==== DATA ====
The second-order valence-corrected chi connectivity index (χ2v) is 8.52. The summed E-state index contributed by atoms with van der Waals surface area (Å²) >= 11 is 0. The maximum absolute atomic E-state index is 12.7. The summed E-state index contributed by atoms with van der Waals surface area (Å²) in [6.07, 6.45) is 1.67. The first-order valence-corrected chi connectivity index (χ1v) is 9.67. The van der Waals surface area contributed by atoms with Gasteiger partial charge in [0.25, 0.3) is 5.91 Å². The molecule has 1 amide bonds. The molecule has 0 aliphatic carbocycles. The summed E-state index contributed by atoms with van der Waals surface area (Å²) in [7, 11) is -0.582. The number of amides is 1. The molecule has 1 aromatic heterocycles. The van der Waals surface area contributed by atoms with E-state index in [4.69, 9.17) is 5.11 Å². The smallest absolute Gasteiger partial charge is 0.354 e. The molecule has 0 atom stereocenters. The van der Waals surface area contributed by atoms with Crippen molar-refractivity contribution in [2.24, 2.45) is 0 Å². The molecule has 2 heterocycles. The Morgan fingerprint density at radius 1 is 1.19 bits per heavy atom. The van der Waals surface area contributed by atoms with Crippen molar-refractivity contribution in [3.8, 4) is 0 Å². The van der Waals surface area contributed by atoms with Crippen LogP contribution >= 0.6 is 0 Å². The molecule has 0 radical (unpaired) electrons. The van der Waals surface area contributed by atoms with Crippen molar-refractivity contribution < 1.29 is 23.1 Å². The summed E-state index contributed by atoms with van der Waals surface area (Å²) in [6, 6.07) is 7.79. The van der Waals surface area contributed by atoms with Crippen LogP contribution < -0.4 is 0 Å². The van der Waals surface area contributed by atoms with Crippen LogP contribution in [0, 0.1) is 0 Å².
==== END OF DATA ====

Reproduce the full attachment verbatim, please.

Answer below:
The second-order valence-corrected chi connectivity index (χ2v) is 8.52. The summed E-state index contributed by atoms with van der Waals surface area (Å²) >= 11 is 0. The maximum absolute atomic E-state index is 12.7. The summed E-state index contributed by atoms with van der Waals surface area (Å²) in [6.07, 6.45) is 1.67. The first-order valence-corrected chi connectivity index (χ1v) is 9.67. The van der Waals surface area contributed by atoms with Gasteiger partial charge in [0.25, 0.3) is 5.91 Å². The molecule has 1 amide bonds. The molecule has 0 aliphatic carbocycles. The summed E-state index contributed by atoms with van der Waals surface area (Å²) in [7, 11) is -0.582. The number of amides is 1. The molecule has 1 aromatic heterocycles. The van der Waals surface area contributed by atoms with E-state index in [4.69, 9.17) is 5.11 Å². The smallest absolute Gasteiger partial charge is 0.354 e. The molecule has 0 atom stereocenters. The van der Waals surface area contributed by atoms with Crippen molar-refractivity contribution in [2.24, 2.45) is 0 Å². The molecule has 2 heterocycles. The Morgan fingerprint density at radius 1 is 1.19 bits per heavy atom. The van der Waals surface area contributed by atoms with Crippen molar-refractivity contribution in [3.8, 4) is 0 Å². The van der Waals surface area contributed by atoms with Crippen LogP contribution >= 0.6 is 0 Å². The molecule has 0 radical (unpaired) electrons. The van der Waals surface area contributed by atoms with Crippen molar-refractivity contribution < 1.29 is 23.1 Å². The summed E-state index contributed by atoms with van der Waals surface area (Å²) in [6, 6.07) is 7.79. The van der Waals surface area contributed by atoms with Crippen LogP contribution < -0.4 is 0 Å². The van der Waals surface area contributed by atoms with Crippen LogP contribution in [0, 0.1) is 0 Å².